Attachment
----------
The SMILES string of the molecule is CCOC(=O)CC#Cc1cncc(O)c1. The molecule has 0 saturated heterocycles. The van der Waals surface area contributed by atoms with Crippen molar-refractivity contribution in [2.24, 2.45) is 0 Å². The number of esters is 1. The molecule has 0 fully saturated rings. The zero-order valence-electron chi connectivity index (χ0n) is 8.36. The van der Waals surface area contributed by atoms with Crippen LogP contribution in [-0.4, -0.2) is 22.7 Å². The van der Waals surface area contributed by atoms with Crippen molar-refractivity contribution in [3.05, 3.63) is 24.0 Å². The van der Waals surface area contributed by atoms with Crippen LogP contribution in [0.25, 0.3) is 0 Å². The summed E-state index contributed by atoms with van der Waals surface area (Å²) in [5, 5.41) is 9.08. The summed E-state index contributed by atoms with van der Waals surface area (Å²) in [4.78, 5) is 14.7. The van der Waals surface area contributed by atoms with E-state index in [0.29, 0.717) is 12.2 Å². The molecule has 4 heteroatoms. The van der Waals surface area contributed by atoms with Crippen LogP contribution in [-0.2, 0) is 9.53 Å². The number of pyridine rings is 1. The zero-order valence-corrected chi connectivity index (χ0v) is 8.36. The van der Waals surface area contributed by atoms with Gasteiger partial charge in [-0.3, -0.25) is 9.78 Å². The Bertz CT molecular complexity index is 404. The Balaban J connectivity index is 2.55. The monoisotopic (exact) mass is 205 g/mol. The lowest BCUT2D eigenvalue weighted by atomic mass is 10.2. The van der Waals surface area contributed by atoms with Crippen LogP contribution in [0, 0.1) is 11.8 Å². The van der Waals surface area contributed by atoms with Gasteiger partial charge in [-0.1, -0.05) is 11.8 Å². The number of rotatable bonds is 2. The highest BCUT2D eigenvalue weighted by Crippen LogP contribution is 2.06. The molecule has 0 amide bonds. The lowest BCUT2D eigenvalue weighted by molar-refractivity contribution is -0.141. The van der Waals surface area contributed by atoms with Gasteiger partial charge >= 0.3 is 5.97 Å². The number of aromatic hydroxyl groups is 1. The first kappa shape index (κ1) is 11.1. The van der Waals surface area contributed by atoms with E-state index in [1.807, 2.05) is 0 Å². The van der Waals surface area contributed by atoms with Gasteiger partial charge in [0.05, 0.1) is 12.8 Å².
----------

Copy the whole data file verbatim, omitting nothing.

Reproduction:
The SMILES string of the molecule is CCOC(=O)CC#Cc1cncc(O)c1. The molecule has 0 saturated heterocycles. The van der Waals surface area contributed by atoms with Crippen molar-refractivity contribution in [2.24, 2.45) is 0 Å². The number of esters is 1. The molecule has 0 fully saturated rings. The zero-order valence-electron chi connectivity index (χ0n) is 8.36. The van der Waals surface area contributed by atoms with Crippen LogP contribution in [-0.4, -0.2) is 22.7 Å². The van der Waals surface area contributed by atoms with Crippen molar-refractivity contribution in [3.05, 3.63) is 24.0 Å². The van der Waals surface area contributed by atoms with Crippen LogP contribution in [0.25, 0.3) is 0 Å². The summed E-state index contributed by atoms with van der Waals surface area (Å²) in [5, 5.41) is 9.08. The summed E-state index contributed by atoms with van der Waals surface area (Å²) in [4.78, 5) is 14.7. The van der Waals surface area contributed by atoms with E-state index in [0.29, 0.717) is 12.2 Å². The molecule has 4 heteroatoms. The van der Waals surface area contributed by atoms with Crippen LogP contribution in [-0.2, 0) is 9.53 Å². The number of pyridine rings is 1. The zero-order valence-corrected chi connectivity index (χ0v) is 8.36. The van der Waals surface area contributed by atoms with Gasteiger partial charge in [-0.3, -0.25) is 9.78 Å². The Bertz CT molecular complexity index is 404. The Balaban J connectivity index is 2.55. The monoisotopic (exact) mass is 205 g/mol. The lowest BCUT2D eigenvalue weighted by atomic mass is 10.2. The van der Waals surface area contributed by atoms with Crippen LogP contribution in [0, 0.1) is 11.8 Å². The van der Waals surface area contributed by atoms with Gasteiger partial charge in [-0.1, -0.05) is 11.8 Å². The number of rotatable bonds is 2. The highest BCUT2D eigenvalue weighted by Crippen LogP contribution is 2.06. The molecule has 0 amide bonds. The lowest BCUT2D eigenvalue weighted by molar-refractivity contribution is -0.141. The van der Waals surface area contributed by atoms with Gasteiger partial charge >= 0.3 is 5.97 Å². The number of aromatic hydroxyl groups is 1. The first kappa shape index (κ1) is 11.1. The van der Waals surface area contributed by atoms with E-state index in [1.807, 2.05) is 0 Å². The van der Waals surface area contributed by atoms with Gasteiger partial charge in [0.05, 0.1) is 12.8 Å².